If there’s any group of people who are prepared to examine and understand their lives, it’s the ones with liberal arts educations. And thereby hangs the excitement.

Guilford graduates are at the apex. Ask Socrates.

Gen Y & law firms – the turnover, the turnover

Brooks Pierce‘s professionals and staff directors spent a morning recently with Rogan Kersh, who is Provost and a political science and demographics scholar at Wake Forest University. (I have concluded that Brooks Pierce needs a provost-political-scientist-demographer, too (at least, we need a brilliant one like Wake Forest has).)

Dr. Kersh brought us his celebrated insights about the digital age and Generation Y (Millenials).birds-leaving-nest

Invariably, those of us in the vanguard of the Baby Boom are shocked in such discussions. Shocked, to hear that members of Gen Y will hold so many different jobs in their lives.

Projections differ. Some say typical millennials will have 5 or 6, or even a dozen, jobs before they are 30 years old. Others project that millennials will have well over 20 jobs in the course of their careers.

Doesn’t matter what the exact number is: this is a challenge for traditional law firms.

It may not be so much of an issue for narrowly specialized lawyers, or for lawyers whose work is to handle high volumes of routine or standard matters. But, for lawyers who are problem solvers – for those whose stock in trade is judgment applied in conditions of ambiguity, complexity and uncertainty – the work experience they need takes more time to get than job-hoppers have got.

If “apprenticeship” is the way problem-solvers are trained best, that takes time. Is there enough time for job-hoppers to learn as they go from job to job? Can the legal profession work that way?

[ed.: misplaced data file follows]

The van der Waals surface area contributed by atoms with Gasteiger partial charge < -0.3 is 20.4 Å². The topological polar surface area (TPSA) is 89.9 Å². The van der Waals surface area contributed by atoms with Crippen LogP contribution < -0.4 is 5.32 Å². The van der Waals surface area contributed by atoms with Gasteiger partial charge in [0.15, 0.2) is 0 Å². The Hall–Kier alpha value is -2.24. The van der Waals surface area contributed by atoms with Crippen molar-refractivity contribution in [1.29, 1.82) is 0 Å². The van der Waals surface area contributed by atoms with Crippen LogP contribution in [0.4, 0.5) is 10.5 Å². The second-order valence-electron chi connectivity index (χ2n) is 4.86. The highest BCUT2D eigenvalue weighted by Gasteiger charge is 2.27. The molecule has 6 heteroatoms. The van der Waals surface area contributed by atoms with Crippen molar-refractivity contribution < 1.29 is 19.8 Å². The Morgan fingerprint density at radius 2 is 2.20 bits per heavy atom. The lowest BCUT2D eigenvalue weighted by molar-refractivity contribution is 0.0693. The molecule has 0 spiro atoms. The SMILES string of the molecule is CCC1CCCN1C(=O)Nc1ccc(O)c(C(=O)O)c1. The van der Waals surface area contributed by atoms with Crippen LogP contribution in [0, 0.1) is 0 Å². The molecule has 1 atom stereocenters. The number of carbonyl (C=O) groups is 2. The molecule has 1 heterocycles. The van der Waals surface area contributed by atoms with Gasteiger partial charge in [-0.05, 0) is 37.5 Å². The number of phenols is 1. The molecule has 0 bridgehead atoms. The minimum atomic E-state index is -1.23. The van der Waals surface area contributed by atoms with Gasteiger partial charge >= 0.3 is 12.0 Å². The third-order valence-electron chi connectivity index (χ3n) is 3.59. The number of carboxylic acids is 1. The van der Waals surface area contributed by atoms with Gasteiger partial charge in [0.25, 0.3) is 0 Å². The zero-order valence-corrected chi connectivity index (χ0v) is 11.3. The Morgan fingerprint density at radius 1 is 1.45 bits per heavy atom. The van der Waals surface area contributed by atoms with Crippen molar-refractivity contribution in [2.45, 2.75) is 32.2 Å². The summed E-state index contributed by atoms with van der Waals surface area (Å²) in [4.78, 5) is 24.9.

This is not to say it can’t be done. Job-hopping may be a good way for new lawyers to find the professional setting that suits them best. In some circumstances, different experiences at different firms may enhance professional development.

But the turnover wreaks havoc with the staffing model of old fashioned law firms.

That can be managed, too. And managing starts with identifying and understanding the issues. Thanks to Rogan Kersh for doing that so cogently for Brooks Pierce – as it appears he is doing for Wake Forest and its law school as well.

College attendees have more exciting lives; Guilford College grads, the most exciting. It’s true!

College attendees are much likelier to report exciting lives, with 58.4 percent doing so compared to 49.6 percent of people with only high-school diplomas and 48.7 percent of high-school dropouts.Eagle Todd Clark

It’s true and this is data worth conjuring with. Forget all that dreary politicians-talk about how college education ought to be mere job training. Forget too, all that – undeniable – data, which shows that college graduates make more money. College attendees have more exciting lives! This even includes students of accounting.

Graduates of liberal arts colleges have the most exciting lives of all. (I have no data to support this, but I am confident that it is so.)

Graduates of Guilford College are at the apex. When I see the places that they go, I am pretty clear about this.

[Note: I have shown this note to several readers and gotten back a freshet of comments about how and why it might be that these graduates, especially Guilford graduates, have these exciting lives and what those lives are. I will put those comments up in this space in days to come. For now though, just focus on this: college attendees report more exciting lives.  Conjure with it. It’s true and it’s an important point.]

Socrates was thinking about lawyers one day

Socrates said:Socrates

“Beware the barrenness of a busy life.”

Not every item on calendars and lists of tasks is fruitful. Nor every client or matter.

“Busy” is getting a bad name. I mean bad.

This insight has been found to be high in Omega3.